Photo by Lindsay Eliott
On the visual journey through Rebecca Chaperon’s work we are repeatedly immersed in surreal versions of the world, places that waver just outside of our perception. Hovering crystals, palatial icebergs, secretive caves, and psychedelic gardens are some of the recurring motifs found in each of her painting series. Chaperon’s work shifts between treating the landscape as figurative representation or as highly symbolic spaces that hint at a mysterious narrative.
Chaperon was born in England in 1978 and graduated from Emily Carr University in 2002. Her work is exhibited and collected internationally and she is a two-time recipient of Canada Council Awards for her Antarticus and Cave Paintings series respectively. She has shown extensively in Toronto, Vancouver and Montreal, and has been included in exhibitions in Richmond (VA), Chicago (IL), San Fransisco and Los Angeles (CA). Her paintings are held by several private and corporate collections including TD Canada and Aritzia.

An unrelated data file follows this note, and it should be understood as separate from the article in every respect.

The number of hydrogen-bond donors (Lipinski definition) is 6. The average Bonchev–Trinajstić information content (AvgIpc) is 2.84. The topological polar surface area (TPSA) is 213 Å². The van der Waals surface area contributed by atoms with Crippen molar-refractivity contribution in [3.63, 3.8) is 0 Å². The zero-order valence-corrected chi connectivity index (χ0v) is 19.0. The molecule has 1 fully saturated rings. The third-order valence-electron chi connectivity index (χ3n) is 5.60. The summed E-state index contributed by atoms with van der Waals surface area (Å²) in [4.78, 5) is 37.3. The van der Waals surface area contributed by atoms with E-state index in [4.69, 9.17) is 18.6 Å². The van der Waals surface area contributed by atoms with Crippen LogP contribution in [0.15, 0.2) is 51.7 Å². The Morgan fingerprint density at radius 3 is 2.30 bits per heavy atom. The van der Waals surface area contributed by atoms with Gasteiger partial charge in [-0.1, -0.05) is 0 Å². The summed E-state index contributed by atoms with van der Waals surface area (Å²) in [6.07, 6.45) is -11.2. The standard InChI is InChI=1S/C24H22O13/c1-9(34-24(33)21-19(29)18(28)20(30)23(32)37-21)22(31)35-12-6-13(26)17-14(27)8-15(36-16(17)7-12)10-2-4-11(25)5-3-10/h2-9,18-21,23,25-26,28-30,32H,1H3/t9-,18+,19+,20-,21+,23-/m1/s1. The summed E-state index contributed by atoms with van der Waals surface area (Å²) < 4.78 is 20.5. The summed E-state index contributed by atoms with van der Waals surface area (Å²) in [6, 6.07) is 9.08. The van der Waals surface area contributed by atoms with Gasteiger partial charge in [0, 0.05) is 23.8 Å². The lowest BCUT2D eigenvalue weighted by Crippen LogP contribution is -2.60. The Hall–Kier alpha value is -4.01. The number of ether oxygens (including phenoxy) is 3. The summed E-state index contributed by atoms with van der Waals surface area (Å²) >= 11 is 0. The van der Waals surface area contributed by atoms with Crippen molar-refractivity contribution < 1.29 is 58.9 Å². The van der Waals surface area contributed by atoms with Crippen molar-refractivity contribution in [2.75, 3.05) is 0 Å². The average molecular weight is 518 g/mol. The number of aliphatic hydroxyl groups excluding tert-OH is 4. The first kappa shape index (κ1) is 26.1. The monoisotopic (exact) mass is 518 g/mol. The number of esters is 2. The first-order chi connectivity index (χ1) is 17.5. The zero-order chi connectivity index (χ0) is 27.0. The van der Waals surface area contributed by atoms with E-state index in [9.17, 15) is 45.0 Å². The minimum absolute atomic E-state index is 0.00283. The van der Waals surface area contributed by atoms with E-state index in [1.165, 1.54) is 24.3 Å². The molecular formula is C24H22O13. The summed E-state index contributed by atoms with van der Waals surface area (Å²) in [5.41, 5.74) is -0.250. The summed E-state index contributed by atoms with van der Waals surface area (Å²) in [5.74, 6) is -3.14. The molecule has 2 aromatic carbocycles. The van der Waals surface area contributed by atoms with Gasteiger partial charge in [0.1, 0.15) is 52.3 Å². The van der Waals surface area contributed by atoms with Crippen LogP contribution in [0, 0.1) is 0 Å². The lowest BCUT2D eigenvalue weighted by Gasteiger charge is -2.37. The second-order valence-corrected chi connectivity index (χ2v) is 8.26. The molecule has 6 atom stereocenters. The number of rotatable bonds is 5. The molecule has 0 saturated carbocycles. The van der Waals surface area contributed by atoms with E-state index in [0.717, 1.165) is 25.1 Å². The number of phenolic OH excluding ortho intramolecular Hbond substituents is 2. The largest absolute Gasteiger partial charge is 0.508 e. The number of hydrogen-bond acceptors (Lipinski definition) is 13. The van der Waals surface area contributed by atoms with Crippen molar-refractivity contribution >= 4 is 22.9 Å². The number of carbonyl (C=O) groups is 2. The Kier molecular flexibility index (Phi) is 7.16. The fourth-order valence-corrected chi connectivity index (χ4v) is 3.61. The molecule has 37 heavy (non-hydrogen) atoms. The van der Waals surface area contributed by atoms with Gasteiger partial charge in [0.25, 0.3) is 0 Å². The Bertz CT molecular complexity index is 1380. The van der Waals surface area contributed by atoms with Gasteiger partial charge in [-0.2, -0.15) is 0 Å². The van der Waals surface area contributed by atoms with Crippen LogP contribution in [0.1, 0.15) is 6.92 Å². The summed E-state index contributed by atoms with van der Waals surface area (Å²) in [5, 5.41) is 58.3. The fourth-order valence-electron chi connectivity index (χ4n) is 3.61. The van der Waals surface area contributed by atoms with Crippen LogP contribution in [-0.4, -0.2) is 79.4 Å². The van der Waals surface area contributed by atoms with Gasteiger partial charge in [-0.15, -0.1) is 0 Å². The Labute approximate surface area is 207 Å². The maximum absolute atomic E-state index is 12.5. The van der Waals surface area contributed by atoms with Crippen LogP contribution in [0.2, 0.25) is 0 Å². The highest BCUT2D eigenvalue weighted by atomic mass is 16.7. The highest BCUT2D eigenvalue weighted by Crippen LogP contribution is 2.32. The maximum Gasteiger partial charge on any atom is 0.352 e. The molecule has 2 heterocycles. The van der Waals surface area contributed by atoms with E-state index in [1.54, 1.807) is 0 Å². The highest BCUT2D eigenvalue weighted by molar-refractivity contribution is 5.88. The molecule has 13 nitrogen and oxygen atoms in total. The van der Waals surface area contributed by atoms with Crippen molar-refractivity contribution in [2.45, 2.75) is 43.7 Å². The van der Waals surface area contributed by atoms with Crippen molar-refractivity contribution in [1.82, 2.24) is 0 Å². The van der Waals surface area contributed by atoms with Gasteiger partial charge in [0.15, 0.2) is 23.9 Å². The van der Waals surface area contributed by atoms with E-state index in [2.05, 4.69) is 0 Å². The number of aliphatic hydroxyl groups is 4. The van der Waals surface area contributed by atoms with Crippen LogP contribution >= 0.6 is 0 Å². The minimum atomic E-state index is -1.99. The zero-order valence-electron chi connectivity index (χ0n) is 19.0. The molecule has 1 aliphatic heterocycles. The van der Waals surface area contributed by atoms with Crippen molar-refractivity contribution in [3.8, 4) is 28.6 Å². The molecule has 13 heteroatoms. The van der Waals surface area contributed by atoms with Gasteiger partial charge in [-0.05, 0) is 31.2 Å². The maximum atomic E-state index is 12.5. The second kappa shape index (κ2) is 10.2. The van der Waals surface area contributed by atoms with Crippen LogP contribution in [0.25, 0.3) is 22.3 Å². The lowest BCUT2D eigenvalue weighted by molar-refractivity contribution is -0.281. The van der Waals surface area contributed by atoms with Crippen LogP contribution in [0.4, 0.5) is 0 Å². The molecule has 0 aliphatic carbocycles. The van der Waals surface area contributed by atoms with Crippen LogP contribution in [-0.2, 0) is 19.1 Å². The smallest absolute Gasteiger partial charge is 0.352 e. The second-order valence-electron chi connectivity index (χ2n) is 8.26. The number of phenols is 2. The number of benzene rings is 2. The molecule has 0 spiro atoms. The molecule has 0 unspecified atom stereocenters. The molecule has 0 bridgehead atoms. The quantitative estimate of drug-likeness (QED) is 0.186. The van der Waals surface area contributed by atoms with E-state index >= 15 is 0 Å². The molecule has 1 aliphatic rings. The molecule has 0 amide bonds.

Her process often begins with the idea of place. In Like A Great Black Fire we see paintings of dark landscapes that seems to stretch infinitely, a doomed place invented by the artist as a theatrical stage where various protagonists bravely live out mysterious vignettes. Antarticus, inspired by the mid/late-20th century travel stories of her uncle and father, saw the amalgamation of two places, the tropical island of Mauritius and the icy tundra of the Antarctic.
In Eccentric Gardens the setting becomes a representation of the internal landscape of the artist, or more specifically the small brilliant garden of creativity that exists within. On the visual journey through Chaperon’s work we are immersed in surreal versions of the world, places that waver just outside of our perception.